For my summer term of 2014 at the United States Department of Energy’s Lawrence Berkeley National Laboratory, I am conducting research in computational molecular biology for a blind submission experiment for the Critical Assessment of Protein Structure Prediction (CASP) initiative. In this process, I am formulating algorithms to help identify three dimensional protein structures based on amino acid sequences, hydrophilic properties, repulsive forces, and other protein folding propensities. When proteins do not fold properly, diseases such as cancer, Alzheimer’s, Parkinson’s, and other illnesses may develop. Because I found this scientific endeavor to be a rewarding way of applying theoretical computer science to alleviate society’s burden of degenerative diseases, I decided to join Berkeley’s national research lab to further CASP’s goal of assessing efficient methods for prediction. This objective will allow scientists in the future to use the knowledge of 3D protein structures in developing drugs for treating and finding potential cures for fatal diseases. Throughout my experience as a research intern, I have learned machine learning practices of different clustering algorithms and applied them to grouping similar unknown proteins to improve the submissions in the CASP experiment. I have also gained experience in working in different programming languages such as Python and utilizing different computational resources such as Message Pass Interface for parallel computing or MatPlotLib for mathematical visualization and computation. Research in the protein structure prediction team of the computational research division has stressed the ability to share ideas across multiple academic disciplines as tackling this scientific problem has encompassed a combination of computer science, biology, mathematics, and chemistry. Ultimately, this opportunity in the Science Undergraduate Laboratory Internship (SULI) program has broadened my knowledge in multiple scientific backgrounds and provided me with the research experience to prepare for pursuing graduate level studies in the future.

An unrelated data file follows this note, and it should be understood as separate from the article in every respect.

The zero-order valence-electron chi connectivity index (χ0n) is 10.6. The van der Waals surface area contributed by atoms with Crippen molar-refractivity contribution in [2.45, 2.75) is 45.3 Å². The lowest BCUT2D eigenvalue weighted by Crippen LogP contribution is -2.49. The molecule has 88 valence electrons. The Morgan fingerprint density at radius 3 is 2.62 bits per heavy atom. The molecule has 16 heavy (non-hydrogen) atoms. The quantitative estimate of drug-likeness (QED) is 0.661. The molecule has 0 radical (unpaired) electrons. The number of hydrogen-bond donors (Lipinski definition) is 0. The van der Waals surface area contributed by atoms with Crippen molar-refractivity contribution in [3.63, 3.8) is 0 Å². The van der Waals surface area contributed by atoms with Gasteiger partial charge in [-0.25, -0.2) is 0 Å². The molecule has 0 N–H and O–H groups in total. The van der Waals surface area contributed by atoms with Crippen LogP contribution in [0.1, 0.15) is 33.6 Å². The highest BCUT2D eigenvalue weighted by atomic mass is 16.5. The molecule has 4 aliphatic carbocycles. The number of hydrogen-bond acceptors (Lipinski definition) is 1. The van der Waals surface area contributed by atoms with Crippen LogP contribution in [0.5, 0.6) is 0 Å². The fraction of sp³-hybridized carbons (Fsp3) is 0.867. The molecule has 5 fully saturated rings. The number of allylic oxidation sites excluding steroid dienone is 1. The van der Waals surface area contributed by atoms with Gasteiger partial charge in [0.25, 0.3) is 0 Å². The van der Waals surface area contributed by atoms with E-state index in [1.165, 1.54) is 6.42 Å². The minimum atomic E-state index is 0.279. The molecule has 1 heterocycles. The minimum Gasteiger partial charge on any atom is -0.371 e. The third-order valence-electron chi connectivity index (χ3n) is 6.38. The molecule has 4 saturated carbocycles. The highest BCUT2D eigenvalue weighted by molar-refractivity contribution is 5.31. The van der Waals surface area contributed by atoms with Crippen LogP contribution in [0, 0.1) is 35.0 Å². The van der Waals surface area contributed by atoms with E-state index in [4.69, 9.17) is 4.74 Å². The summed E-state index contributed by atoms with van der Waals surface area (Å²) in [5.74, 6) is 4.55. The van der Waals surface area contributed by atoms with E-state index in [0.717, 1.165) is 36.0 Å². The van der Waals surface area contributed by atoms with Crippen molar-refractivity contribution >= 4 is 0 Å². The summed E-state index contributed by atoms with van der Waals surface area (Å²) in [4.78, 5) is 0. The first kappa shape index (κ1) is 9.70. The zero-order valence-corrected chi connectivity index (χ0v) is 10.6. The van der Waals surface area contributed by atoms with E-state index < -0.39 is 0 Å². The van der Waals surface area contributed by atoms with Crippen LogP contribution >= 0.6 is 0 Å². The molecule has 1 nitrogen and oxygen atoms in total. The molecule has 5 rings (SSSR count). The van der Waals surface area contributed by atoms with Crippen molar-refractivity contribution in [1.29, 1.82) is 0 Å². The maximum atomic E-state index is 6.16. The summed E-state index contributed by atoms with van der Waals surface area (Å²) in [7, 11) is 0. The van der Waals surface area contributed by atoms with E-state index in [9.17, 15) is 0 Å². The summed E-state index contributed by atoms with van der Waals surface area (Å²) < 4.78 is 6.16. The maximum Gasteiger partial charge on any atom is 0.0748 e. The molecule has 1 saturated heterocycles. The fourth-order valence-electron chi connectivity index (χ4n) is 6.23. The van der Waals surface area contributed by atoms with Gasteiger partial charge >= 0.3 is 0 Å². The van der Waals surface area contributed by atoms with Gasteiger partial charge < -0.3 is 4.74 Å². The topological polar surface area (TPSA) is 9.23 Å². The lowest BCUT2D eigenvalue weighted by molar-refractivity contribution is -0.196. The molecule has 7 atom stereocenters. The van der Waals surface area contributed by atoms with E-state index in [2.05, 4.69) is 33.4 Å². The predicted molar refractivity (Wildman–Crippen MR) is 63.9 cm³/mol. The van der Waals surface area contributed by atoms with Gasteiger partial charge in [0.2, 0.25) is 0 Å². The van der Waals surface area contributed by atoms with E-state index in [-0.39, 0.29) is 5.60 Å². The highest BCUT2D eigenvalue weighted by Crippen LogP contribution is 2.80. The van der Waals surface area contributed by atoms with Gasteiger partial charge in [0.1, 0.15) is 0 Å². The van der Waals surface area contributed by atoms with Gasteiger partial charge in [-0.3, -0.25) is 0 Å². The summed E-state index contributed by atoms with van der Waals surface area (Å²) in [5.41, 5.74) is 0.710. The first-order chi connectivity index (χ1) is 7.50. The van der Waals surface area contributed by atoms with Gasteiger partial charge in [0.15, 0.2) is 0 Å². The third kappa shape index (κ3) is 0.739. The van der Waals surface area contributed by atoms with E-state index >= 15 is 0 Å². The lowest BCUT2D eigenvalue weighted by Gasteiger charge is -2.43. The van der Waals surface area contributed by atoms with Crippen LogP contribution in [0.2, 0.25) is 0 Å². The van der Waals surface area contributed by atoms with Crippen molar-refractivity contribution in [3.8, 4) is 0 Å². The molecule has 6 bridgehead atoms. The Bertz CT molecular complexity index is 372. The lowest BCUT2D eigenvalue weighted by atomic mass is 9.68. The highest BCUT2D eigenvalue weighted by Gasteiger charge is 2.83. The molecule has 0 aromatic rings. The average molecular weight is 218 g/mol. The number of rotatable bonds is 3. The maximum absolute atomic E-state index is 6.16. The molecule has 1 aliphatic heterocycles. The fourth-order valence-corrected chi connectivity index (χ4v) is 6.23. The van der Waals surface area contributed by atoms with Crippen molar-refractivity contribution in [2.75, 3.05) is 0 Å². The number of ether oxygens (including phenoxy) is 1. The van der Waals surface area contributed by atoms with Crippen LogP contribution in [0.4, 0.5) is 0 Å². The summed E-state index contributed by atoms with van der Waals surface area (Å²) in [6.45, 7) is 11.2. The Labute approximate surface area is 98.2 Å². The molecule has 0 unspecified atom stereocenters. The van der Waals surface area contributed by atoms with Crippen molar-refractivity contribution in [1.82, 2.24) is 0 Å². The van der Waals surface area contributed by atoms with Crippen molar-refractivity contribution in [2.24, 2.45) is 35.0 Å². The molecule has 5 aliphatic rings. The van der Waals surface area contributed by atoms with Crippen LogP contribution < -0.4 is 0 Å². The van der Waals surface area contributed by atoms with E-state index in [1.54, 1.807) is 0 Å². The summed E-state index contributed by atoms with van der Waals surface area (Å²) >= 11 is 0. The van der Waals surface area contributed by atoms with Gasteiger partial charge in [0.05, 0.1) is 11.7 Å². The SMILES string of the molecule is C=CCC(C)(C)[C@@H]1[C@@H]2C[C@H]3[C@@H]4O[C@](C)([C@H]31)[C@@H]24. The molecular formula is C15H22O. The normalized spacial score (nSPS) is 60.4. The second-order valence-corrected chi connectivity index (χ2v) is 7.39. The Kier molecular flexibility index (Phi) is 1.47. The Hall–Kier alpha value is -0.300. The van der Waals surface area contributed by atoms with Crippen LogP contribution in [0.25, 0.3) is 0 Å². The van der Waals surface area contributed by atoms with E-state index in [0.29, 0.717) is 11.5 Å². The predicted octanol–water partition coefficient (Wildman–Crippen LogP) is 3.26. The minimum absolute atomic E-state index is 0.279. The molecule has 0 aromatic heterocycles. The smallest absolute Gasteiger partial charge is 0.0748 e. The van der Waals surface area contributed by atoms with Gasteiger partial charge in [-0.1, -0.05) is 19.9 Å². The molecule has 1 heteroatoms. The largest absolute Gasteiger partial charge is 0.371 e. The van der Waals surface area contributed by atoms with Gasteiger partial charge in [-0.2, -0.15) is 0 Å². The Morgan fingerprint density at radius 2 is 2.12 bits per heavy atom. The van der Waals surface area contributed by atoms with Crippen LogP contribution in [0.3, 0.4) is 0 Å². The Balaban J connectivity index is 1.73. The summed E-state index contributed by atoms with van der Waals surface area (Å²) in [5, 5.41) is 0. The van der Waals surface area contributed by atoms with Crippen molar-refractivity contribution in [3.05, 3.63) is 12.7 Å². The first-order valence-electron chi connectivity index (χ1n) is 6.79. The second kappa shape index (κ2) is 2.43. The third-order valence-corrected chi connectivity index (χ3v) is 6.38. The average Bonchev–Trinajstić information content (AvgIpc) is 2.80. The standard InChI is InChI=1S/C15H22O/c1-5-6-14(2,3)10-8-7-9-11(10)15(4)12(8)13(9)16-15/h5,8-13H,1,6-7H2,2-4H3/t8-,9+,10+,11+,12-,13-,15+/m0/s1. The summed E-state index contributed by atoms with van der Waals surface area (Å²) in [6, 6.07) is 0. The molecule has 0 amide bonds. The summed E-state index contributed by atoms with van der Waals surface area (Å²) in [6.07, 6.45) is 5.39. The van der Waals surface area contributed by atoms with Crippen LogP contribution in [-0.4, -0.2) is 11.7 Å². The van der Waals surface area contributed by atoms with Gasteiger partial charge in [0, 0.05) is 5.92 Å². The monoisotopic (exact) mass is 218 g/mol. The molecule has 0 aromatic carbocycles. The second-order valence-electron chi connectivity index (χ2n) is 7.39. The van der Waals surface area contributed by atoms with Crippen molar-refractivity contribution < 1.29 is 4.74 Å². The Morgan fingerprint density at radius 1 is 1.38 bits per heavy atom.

My experiences have allowed me to:
- extensively improve my Python programming skills
- learn introductory cluster analysis algorithms and their implementations in variant forms
- apply parallel computing using Message Pass Interface (MPI) to implement hybrid methods simultaneously in a biological software pipeline
- utlize different Python Libraries such as MatPlotLib or scikit-learn
- gain experience working in an interdisciplinary team to solve problems in computational molecular biology
- develop a higher understanding of the fast pace level of ground-breaking research